Jason - I don't know if my comments are exactly responsive to yours, but here goes:
I've seen "Capote" but I've not seen "In Cold Blood." I've also seen lots and lots of documentaries and TV shows about murder, death, deceit, etc. I don't think I have a problem at all with using the actual scene of the crime in making the film, especially where "In Cold Blood" was meant to be as accurate as possible. To me, it is akin to what "Cold Case Files" and several other TV shows try to do when they make a show about someone getting murdered. Such shows almost always show as much actual footage as they can. The only difference between those TV shows and "In Cold Blood" is WHAT the show is trying to say. In the TV shows, the focus is usually on how the police ultimately solved the crime, and "In Cold Blood" seems more to be about the actual killing and how the crime was completely senseless.
So to me the question is, societally and individually, "Can I empathize with the victims?" That to me is what horrific violence is all about. It's why I was much closer to tears in "Law Abiding Citizen" when his family was killed in front of him than I was in "Rambo." The fact that both stories are completely fictional makes me be able to enjoy the films without really feeling bummed out, and conversely, it's why when I watch "Saving Private Ryan," and "Band of Brothers" why I am always a little sad, and it's why "Schindler's List" was so powerful and depressing.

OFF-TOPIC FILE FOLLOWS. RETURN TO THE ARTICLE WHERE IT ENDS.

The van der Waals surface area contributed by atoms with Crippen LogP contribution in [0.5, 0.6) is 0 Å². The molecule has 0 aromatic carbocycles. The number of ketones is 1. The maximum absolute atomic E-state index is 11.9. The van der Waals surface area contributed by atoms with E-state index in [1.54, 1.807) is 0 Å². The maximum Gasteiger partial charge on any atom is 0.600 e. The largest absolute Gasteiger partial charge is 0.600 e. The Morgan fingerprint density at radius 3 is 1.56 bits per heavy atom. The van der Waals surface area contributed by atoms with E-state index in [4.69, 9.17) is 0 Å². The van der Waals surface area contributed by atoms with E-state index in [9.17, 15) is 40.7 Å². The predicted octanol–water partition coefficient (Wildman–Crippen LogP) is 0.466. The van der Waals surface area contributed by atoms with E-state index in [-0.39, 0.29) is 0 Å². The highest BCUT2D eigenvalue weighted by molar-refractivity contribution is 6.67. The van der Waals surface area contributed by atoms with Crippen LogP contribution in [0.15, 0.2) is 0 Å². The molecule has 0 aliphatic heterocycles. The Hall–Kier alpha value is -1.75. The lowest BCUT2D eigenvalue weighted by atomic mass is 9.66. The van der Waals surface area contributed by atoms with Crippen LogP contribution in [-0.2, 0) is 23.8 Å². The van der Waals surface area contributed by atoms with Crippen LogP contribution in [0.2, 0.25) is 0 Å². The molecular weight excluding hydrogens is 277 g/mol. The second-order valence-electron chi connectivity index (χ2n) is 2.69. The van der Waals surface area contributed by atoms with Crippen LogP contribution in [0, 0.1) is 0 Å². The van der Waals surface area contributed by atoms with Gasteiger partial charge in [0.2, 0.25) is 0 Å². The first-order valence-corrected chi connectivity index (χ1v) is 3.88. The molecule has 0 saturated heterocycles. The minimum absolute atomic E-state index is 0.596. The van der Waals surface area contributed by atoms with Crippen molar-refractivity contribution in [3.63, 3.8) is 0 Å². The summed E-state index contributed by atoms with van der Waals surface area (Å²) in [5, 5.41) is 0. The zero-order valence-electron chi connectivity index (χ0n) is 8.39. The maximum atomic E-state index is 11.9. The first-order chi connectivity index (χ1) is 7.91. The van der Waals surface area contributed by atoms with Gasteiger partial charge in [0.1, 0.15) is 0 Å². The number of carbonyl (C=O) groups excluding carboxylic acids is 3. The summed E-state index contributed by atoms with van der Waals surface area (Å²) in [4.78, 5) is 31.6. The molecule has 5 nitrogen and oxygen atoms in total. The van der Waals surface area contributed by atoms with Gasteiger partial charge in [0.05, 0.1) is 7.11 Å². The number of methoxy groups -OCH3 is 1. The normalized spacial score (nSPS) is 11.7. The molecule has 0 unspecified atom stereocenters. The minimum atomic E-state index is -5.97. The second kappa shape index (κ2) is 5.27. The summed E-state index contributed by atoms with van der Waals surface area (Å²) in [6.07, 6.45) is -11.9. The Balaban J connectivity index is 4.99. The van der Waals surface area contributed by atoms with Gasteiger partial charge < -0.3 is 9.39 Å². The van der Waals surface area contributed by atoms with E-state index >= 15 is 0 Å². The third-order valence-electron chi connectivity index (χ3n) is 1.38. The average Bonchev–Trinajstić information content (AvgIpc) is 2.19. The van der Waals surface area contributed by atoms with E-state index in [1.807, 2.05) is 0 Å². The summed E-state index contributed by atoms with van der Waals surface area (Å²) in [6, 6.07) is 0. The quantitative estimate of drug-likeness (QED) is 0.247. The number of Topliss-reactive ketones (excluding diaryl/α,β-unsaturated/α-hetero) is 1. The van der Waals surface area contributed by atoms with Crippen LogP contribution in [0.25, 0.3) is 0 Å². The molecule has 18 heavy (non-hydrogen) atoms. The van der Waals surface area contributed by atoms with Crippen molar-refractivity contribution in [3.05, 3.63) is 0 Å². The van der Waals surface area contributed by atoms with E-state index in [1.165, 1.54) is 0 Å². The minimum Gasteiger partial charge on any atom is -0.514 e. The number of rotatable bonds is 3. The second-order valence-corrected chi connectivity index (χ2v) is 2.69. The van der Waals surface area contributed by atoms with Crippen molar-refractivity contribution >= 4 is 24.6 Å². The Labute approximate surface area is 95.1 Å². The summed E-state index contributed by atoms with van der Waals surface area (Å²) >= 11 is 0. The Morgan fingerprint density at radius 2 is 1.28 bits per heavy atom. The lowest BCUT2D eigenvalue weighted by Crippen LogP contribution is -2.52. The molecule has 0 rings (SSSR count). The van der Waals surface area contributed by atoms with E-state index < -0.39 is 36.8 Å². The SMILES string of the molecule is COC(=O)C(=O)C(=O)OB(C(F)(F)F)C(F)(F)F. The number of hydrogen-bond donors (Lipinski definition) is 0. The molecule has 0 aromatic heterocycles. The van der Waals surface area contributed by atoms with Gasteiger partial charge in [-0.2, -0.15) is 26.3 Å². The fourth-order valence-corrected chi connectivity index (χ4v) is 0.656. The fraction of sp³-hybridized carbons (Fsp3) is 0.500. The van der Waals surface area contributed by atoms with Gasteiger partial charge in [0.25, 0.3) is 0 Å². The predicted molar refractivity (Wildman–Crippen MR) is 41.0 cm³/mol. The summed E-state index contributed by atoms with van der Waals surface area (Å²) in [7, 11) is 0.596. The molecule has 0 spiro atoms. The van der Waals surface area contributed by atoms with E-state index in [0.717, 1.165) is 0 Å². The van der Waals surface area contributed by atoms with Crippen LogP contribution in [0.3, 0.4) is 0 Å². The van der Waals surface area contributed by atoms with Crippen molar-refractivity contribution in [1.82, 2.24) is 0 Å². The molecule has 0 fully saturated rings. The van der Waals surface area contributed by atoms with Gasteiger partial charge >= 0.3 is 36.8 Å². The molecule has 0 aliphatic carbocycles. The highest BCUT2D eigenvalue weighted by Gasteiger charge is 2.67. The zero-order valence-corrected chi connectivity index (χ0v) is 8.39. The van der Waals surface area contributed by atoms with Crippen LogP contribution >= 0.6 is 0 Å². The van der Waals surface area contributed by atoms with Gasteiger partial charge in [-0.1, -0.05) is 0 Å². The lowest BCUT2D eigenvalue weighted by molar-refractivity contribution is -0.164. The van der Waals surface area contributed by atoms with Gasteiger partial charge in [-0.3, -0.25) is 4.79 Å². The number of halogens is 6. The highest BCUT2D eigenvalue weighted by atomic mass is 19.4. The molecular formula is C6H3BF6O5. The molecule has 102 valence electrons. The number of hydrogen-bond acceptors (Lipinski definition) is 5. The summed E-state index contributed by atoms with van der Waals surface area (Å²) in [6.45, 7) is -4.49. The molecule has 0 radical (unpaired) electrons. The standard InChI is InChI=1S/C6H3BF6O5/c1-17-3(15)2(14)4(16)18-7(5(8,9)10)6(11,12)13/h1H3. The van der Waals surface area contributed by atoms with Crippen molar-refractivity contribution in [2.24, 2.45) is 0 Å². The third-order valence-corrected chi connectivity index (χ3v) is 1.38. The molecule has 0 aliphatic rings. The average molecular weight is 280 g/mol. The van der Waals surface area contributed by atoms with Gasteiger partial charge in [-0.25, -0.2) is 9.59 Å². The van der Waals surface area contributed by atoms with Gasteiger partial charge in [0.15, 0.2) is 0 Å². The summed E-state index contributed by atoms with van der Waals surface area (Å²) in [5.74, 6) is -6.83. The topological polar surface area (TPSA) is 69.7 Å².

And I think that's the point. When a film is made about actual tragic events, the point is to feel human. We are supposed to empathize with the hurt, loss, terror, etc. of the people depicted in the film. I believe that using the actual farmhouse is just one more way to let us in the story. It may be unnecessary to tell the story, but it does add to the reality of it, and ipso facto our feelings (as evidenced by the fact that you found it distasteful).
Violence in film is a tricky subject. On the one hand, showing actual violence takes us from saying "Oh that's a shame" to actually forming our own horror/sorrow/whatever to the events. And such feelings are difference between seeing something on the news and forgetting about it the next day, and remembering the story for a long time. But I also understand why most people wouldn't want to have those feelings, and why we actually crave non-sentimental violence in our movies.
That's what I think.
-comments by Andy